Check out Shea's most recent publishing, The Importance of The TMJ and CranioSacral Therapy
TMJ dysfunction is probably one of the most unrecognized issues that many horses suffer from today. TMJ pain, which mostly involves soft tissue and ligament strain, can lead to posture imbalances affecting other joints in the body. Imbalance and pain in this joint can turn into TMJ dysfunction (TMD), which is remodeling of the joint and distortion of other bones in the cranium. This is a serious concern affecting our horses today. TMJ issues can result in ulcers, colic, lameness, and performance issues, just to name a few.
The Temporomandibular Joint (TMJ) is where the mandible articulates with the temporal bone, and might just be the most critical and most complicated joint in a horse. This joint is the fastest changing joint, and the closest joint to the brain and brain stem. The TMJ is highly innervated, and is surrounded by structures that dictate the horse's balance and sensory perceptions. The quality of feedback in the nervous system is affected by the health of this joint. The neurology is too involved to detail in this page, however there is an intricate web of information weaving throughout the TMJ, throat latch, and poll that directly affect biomechanics and neurology of the whole horse.
The TMJ has two primary functions, mastication (mandible) and balance (temporal bone). Any change in bite or movement of the jaw, will cause change in the joint. The muscles and ligaments associated with mastication (chewing), also attach to other important bones in the cranium. So when a horse is not chewing correctly, this will cause muscle tightness or weakness that will pull on the bones in the cranium--most importantly, the bone that the brain rests in, called the sphenoid bone. Therefore, TMJ dysfunction can affect the central nervous system, causing a slew of issues that might be considered unrelated. Another importance of TMJ, is its relationship to c1 and c2, also known as “the poll". The axis of rotation for the mandible (jaw) is at c1 and c2. So TMJ affects the mobility of the neck, and the neck affects the mobility of the TMJ. How many chiropractors adjust the pole because the poll is out? Why does our horse’s poll joint constantly need adjusting from a chiropractor?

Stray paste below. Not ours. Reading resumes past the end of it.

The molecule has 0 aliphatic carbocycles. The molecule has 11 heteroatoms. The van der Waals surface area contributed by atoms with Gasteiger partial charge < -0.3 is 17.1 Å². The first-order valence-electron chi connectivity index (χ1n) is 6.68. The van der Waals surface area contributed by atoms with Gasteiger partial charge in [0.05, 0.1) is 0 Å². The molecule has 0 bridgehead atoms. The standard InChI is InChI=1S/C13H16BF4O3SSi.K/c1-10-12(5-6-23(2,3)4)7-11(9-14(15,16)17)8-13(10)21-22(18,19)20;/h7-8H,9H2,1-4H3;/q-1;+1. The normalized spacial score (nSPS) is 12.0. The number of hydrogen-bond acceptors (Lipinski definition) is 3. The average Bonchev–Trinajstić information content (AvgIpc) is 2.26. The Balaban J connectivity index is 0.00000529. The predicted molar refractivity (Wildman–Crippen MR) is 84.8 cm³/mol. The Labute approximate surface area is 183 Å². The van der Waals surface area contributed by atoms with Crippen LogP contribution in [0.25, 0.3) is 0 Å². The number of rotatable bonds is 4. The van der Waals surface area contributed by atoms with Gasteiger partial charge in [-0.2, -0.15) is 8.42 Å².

There is also a spiritual and emotional aspect of the TMJ. The jaw is the most emotionally invested bone. A lot of emotions are reflected in mandible movement, such as anger, stress, peace, calmness, etc. When the jaw is restricted in movement, it has a physical effect and an emotional effect.
So, in short, the TMJ can be linked to psychological and physical issues, internal organ imbalances, and body compensations, due to the fact that the nervous system is associated with this delicate joint.
The TMJ is also one structure that is part of a system (stomatognathic system) that works in harmony to perform different functional tasks. These structures are located from the neck up, and attach to the cervical region of the spinal cord. This is why we often see a reciprocal pattern in the pelvis with TMJ issues. Where the head goes, the body goes. Therefore, restrictions in TMJ restrict head and neck mobility, which restrics rib cage movement and pelvis mobility. There are also acupuncture meridians that flow around the TMJ that go down the entire body to the pelvis. This also explains why pelvis movement is affected by TMJ issues.
We as horse owners trust our vets and dentists to do the right thing when it comes to floating teeth, however all floats are not created equal. Too many horses today are being overly power floated with their heads propped up on stands, while the only focus is on taking down sharp points and side to side occlusion. This results in horses losing their grinding surface, and flattened table angles. Also incisors are not being balanced which puts more strain on the TMJ, causing pain and discomfort when bits and nosebands are used. Finding a proper dentist who balances the mouth to the TMJ is crucial in health of this joint. But proper dentistry alone is not the only answer. Once the mouth is balanced, relieving muscle tension and restoring cranial rhythm will be just as important.
Other causes of TMJ issues are pulling back while tied, head traumas, falls, tight or restrictive head gear, ill-fitting tack, poor riding and horsemanship.
If you would like a consultation to understand more about the health of your horse's TMJ, contact Shea for an appointment. The PHOTO page has some examples to look for in TMJ health.